The EU

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Saturday, April 7, 2012

Unintended Consequences of Financial Regulation

And, following the morning trend, here is a post from the Volokh Conspiracy on the Cordray Index.  The author of the blog post is Todd Zywicki and his source for the Cordray Index is Reuters.
Along these lines Reuters has now constructed the “Cordray Index,” which shows how the onslaught of federal regulation as well as the continued struggles of the retail banking system to work off bad debt has created a boom time for alternative lenders as consumers have been pushed into these products.  Of course, the response of regulators to increased consumer use has been predictable, albeit tragic–to try to take these options away from people (which will, of course, simply push them further down the chain of products).  The logic turns conventional economics on its head–so when we see increased demand for this product we are supposed to think that consumers are worse for using it instead of available alternatives?  I don’t get why the ordinary rules of economics don’t apply in this market–it seems to me that increased demand for a product is generally evidence of consumer satisfaction relative to other available choices.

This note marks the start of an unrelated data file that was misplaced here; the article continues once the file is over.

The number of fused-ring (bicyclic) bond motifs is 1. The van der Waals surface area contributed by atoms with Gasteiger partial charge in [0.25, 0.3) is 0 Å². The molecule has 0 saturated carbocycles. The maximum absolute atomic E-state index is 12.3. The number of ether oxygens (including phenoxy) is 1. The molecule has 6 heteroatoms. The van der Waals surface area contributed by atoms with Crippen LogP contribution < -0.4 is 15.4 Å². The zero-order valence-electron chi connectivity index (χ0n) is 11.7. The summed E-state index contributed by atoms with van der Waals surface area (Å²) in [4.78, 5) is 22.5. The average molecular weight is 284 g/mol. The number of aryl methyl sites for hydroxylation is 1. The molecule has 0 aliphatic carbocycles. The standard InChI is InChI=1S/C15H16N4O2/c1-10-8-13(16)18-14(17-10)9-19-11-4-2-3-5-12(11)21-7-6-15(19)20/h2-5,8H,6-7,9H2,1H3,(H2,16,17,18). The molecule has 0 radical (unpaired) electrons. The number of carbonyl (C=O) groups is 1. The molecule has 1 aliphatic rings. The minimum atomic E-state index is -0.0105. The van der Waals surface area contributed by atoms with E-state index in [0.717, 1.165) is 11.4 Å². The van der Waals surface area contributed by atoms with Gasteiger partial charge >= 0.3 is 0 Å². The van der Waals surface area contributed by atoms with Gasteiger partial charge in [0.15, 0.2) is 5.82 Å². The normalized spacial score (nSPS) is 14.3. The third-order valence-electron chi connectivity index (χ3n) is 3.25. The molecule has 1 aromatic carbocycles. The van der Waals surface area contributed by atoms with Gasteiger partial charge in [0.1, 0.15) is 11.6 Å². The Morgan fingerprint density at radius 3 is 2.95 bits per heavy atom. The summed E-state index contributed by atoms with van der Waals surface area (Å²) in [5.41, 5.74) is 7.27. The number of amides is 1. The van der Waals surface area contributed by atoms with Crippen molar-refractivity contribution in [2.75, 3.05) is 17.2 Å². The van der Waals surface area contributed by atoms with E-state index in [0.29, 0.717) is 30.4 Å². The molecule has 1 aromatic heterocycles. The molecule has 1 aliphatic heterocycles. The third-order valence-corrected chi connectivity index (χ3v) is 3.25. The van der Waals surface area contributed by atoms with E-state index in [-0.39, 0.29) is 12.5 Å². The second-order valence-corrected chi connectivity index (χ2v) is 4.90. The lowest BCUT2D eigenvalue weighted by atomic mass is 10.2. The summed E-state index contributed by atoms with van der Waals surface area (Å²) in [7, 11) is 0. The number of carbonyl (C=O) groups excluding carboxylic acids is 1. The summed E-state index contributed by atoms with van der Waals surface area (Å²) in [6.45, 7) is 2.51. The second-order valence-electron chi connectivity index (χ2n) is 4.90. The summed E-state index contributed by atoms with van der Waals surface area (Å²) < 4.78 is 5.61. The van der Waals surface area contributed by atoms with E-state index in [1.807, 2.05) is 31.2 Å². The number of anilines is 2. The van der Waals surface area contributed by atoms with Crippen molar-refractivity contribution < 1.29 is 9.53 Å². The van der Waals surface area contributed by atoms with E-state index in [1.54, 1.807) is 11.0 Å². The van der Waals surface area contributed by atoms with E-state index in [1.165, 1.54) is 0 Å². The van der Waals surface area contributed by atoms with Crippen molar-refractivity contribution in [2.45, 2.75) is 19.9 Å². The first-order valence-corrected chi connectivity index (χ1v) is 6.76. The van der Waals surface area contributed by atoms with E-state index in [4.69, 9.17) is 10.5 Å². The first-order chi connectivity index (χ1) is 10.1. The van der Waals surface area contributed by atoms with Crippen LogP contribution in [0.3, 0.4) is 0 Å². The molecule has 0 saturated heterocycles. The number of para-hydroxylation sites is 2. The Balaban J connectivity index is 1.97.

Have I recently mentioned the War on Arithmetic?

Regards  —  Cliff

1 comment:

Anonymous said...

I don't agree that ordinary rules of economics aren't in operation here. In fact, they are operating just as they are supposed to. Folks go to retail banking to avail themselves of money, and because of the convoluted regulations imposed by an overreaching Federal government, are turned away empty handed. Instead, they are turned toward an unregulated sector of the retail banking industry, but pay a significantly higher cost for those same services sought in the mainstream retail banking sector.

Try to buy a mortgage lately? This is precisely why bottom feeders like Quicken Loans have sprung up overnight.

Where there is a market need, there will always be someone to satisfy it.